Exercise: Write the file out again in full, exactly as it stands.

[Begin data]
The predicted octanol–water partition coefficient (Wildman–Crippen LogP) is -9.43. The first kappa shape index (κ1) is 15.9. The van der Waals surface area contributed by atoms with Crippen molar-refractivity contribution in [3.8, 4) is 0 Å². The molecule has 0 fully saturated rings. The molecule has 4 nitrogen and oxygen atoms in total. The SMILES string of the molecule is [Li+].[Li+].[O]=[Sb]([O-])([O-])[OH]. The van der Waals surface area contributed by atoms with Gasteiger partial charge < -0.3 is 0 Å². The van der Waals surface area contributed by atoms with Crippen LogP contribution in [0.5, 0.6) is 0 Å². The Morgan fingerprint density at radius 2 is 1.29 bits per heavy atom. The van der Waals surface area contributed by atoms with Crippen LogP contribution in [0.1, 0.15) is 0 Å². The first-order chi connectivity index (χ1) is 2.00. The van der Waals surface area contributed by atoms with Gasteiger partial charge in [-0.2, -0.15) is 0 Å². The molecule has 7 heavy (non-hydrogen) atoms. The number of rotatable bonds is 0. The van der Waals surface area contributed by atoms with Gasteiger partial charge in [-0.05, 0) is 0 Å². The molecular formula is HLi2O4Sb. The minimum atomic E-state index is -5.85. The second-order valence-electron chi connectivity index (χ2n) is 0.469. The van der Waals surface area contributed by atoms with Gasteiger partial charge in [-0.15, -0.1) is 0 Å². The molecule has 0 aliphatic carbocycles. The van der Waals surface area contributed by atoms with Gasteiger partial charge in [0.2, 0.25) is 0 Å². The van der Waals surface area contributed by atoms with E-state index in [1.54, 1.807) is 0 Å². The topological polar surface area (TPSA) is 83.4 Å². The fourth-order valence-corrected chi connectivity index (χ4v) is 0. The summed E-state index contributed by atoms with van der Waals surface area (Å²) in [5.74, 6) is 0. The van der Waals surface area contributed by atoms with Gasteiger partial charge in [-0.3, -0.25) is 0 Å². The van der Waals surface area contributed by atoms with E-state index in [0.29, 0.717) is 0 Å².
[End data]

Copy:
The predicted octanol–water partition coefficient (Wildman–Crippen LogP) is -9.43. The first kappa shape index (κ1) is 15.9. The van der Waals surface area contributed by atoms with Crippen molar-refractivity contribution in [3.8, 4) is 0 Å². The molecule has 0 fully saturated rings. The molecule has 4 nitrogen and oxygen atoms in total. The SMILES string of the molecule is [Li+].[Li+].[O]=[Sb]([O-])([O-])[OH]. The van der Waals surface area contributed by atoms with Gasteiger partial charge < -0.3 is 0 Å². The van der Waals surface area contributed by atoms with Crippen LogP contribution in [0.5, 0.6) is 0 Å². The Morgan fingerprint density at radius 2 is 1.29 bits per heavy atom. The van der Waals surface area contributed by atoms with Crippen LogP contribution in [0.1, 0.15) is 0 Å². The first-order chi connectivity index (χ1) is 2.00. The van der Waals surface area contributed by atoms with Gasteiger partial charge in [-0.2, -0.15) is 0 Å². The molecule has 7 heavy (non-hydrogen) atoms. The number of rotatable bonds is 0. The van der Waals surface area contributed by atoms with Gasteiger partial charge in [-0.05, 0) is 0 Å². The molecular formula is HLi2O4Sb. The minimum atomic E-state index is -5.85. The second-order valence-electron chi connectivity index (χ2n) is 0.469. The van der Waals surface area contributed by atoms with Gasteiger partial charge in [-0.15, -0.1) is 0 Å². The molecule has 0 aliphatic carbocycles. The van der Waals surface area contributed by atoms with Gasteiger partial charge in [0.2, 0.25) is 0 Å². The van der Waals surface area contributed by atoms with E-state index in [1.54, 1.807) is 0 Å². The topological polar surface area (TPSA) is 83.4 Å². The fourth-order valence-corrected chi connectivity index (χ4v) is 0. The summed E-state index contributed by atoms with van der Waals surface area (Å²) in [5.74, 6) is 0. The van der Waals surface area contributed by atoms with Gasteiger partial charge in [-0.3, -0.25) is 0 Å². The van der Waals surface area contributed by atoms with E-state index in [0.29, 0.717) is 0 Å².